A UK company with big ambitions to transform healthcare with its music technology, claims that by using artificial intelligence to craft playlists suited to an individual patient, it can reduce anxiety and pain.
The Hull-based health tech start-up MediMusic has created an app and a streaming device called the MediBeat that dispenses personalised playlists to reduce anxiety and pain in patients using a ‘digital drip’ to administer the most calming music.
Initial clinical NHS trials at Lancashire Teaching Hospitals NHS Foundation Trust, found the use of MediMusic saw an up to 22% reduction in heart rate in patients with dementia during the Covid-19 pandemic.
The MediMusic app analyses the patient’s age, gender, nationality, and ethnicity and based on sociological and psychological science, it then compiles in seconds the perfect 20-minute playlist of soothing music to calm them.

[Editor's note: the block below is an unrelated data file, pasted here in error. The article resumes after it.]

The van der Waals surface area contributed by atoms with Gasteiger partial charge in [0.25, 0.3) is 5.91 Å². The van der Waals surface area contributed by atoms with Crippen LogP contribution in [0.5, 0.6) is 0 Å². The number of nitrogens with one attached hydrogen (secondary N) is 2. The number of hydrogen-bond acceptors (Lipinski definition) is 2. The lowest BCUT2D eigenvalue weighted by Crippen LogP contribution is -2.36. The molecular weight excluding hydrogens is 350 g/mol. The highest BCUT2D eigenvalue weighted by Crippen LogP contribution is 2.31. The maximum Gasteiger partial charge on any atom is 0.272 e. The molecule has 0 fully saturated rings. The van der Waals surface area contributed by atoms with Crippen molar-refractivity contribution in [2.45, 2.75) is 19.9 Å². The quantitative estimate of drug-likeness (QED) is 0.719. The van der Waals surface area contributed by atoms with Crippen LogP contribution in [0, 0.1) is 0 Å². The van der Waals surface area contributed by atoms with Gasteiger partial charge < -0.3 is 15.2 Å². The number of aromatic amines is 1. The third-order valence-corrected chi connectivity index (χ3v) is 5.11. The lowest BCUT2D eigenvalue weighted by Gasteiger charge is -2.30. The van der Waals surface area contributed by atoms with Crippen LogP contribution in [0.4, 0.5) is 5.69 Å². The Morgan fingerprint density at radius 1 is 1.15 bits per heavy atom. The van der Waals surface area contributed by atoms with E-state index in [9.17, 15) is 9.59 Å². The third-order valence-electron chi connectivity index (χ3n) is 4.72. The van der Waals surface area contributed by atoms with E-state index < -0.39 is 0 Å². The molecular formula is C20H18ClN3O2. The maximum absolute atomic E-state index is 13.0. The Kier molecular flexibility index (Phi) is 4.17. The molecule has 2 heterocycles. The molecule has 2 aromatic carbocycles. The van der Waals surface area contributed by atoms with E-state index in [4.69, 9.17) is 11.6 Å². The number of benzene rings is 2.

Dr Jacqueline Twamley, academic research and innovation manager at the Centre for Health Research and Innovation at Lancashire Teaching Hospitals NHS Foundation Trust, said: “The results have been very impressive. We believe that dispensing music as medicine could revolutionise the treatment of dementia and other similar neurological conditions such as Alzheimer’s.
“The initial findings are so positive that we’re now looking at how it can help ease anxiety and stress in doctors and nurses working in critical care on the frontline of caring for Covid patients.
“A lot of critical care staff are keen to participate in the MediMusic trial. They have been under significant pressure over the last year dealing with successive waves of Covid.”
Gary Jones, CEO and co-founder of MediMusic claims the company have developed algorithms which generate a playlist of up to 400 tracks designed to have a measurable effect on a patient. “We’ve always felt the music can soothe our soul but now we have compelling evidence that it can help our mind and body too,” he says.
“With MediMusic, we’ve managed to digitally fingerprint the DNA of music so we can prescribe the right type of music as medicine.”